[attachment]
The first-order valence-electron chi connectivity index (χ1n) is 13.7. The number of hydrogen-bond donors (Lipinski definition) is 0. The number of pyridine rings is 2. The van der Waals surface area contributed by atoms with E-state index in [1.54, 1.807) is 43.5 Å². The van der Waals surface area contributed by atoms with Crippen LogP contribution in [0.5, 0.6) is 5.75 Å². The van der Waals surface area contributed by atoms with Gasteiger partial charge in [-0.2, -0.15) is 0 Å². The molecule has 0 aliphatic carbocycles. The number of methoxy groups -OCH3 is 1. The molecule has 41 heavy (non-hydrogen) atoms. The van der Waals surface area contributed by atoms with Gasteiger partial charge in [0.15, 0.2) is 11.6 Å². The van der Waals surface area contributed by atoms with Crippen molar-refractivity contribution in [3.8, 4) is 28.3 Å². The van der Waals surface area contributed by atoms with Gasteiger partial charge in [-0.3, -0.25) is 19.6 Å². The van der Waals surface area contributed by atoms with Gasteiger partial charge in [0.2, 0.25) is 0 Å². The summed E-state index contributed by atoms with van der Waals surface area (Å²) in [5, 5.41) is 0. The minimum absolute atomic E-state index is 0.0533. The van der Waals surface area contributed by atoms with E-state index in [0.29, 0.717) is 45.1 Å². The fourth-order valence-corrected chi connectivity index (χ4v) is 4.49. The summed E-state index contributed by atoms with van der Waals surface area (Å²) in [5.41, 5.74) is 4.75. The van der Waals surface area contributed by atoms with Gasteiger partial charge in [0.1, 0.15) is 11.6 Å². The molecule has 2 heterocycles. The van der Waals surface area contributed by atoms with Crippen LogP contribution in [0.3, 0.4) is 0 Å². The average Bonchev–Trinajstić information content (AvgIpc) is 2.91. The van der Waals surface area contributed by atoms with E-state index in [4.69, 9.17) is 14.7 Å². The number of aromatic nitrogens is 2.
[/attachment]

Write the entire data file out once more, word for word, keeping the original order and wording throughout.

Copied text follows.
The first-order valence-electron chi connectivity index (χ1n) is 13.7. The number of hydrogen-bond donors (Lipinski definition) is 0. The number of pyridine rings is 2. The van der Waals surface area contributed by atoms with E-state index in [1.54, 1.807) is 43.5 Å². The van der Waals surface area contributed by atoms with Crippen LogP contribution in [0.5, 0.6) is 5.75 Å². The van der Waals surface area contributed by atoms with Gasteiger partial charge in [-0.2, -0.15) is 0 Å². The molecule has 0 aliphatic carbocycles. The number of methoxy groups -OCH3 is 1. The molecule has 41 heavy (non-hydrogen) atoms. The van der Waals surface area contributed by atoms with Gasteiger partial charge in [0.15, 0.2) is 11.6 Å². The van der Waals surface area contributed by atoms with Crippen molar-refractivity contribution in [3.8, 4) is 28.3 Å². The van der Waals surface area contributed by atoms with Gasteiger partial charge in [-0.3, -0.25) is 19.6 Å². The van der Waals surface area contributed by atoms with Gasteiger partial charge in [0.2, 0.25) is 0 Å². The summed E-state index contributed by atoms with van der Waals surface area (Å²) in [5, 5.41) is 0. The minimum absolute atomic E-state index is 0.0533. The van der Waals surface area contributed by atoms with E-state index in [0.29, 0.717) is 45.1 Å². The fourth-order valence-corrected chi connectivity index (χ4v) is 4.49. The summed E-state index contributed by atoms with van der Waals surface area (Å²) in [5.41, 5.74) is 4.75. The van der Waals surface area contributed by atoms with Gasteiger partial charge in [0.1, 0.15) is 11.6 Å². The molecule has 2 heterocycles. The van der Waals surface area contributed by atoms with Crippen LogP contribution in [0.3, 0.4) is 0 Å². The average Bonchev–Trinajstić information content (AvgIpc) is 2.91. The van der Waals surface area contributed by atoms with E-state index in [4.69, 9.17) is 14.7 Å². The number of aromatic nitrogens is 2.